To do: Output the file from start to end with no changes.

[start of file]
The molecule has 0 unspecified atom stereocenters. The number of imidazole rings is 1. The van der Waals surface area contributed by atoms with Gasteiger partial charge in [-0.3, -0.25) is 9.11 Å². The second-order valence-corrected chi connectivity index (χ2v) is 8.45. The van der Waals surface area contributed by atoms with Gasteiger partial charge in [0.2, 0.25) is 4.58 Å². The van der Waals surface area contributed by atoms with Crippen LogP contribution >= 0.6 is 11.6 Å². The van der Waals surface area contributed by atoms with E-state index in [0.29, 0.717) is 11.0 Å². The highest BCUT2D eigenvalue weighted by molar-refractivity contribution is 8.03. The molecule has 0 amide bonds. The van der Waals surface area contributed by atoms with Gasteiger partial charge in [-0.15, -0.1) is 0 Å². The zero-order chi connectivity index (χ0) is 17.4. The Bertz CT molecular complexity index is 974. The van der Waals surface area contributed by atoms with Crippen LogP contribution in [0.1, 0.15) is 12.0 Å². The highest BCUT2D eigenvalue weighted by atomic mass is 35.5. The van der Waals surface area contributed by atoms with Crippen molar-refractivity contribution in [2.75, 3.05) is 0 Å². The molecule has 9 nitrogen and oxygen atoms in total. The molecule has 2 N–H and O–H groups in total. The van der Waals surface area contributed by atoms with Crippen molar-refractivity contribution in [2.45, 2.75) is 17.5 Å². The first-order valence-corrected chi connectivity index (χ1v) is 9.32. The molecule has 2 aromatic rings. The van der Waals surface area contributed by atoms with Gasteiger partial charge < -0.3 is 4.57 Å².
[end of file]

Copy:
The molecule has 0 unspecified atom stereocenters. The number of imidazole rings is 1. The van der Waals surface area contributed by atoms with Gasteiger partial charge in [-0.3, -0.25) is 9.11 Å². The second-order valence-corrected chi connectivity index (χ2v) is 8.45. The van der Waals surface area contributed by atoms with Gasteiger partial charge in [0.2, 0.25) is 4.58 Å². The van der Waals surface area contributed by atoms with Crippen LogP contribution >= 0.6 is 11.6 Å². The van der Waals surface area contributed by atoms with E-state index in [0.29, 0.717) is 11.0 Å². The highest BCUT2D eigenvalue weighted by molar-refractivity contribution is 8.03. The molecule has 0 amide bonds. The van der Waals surface area contributed by atoms with Gasteiger partial charge in [-0.15, -0.1) is 0 Å². The zero-order chi connectivity index (χ0) is 17.4. The Bertz CT molecular complexity index is 974. The van der Waals surface area contributed by atoms with Crippen LogP contribution in [0.1, 0.15) is 12.0 Å². The highest BCUT2D eigenvalue weighted by atomic mass is 35.5. The van der Waals surface area contributed by atoms with Crippen molar-refractivity contribution in [2.75, 3.05) is 0 Å². The molecule has 9 nitrogen and oxygen atoms in total. The molecule has 2 N–H and O–H groups in total. The van der Waals surface area contributed by atoms with Crippen molar-refractivity contribution in [2.45, 2.75) is 17.5 Å². The first-order valence-corrected chi connectivity index (χ1v) is 9.32. The molecule has 2 aromatic rings. The van der Waals surface area contributed by atoms with Gasteiger partial charge < -0.3 is 4.57 Å².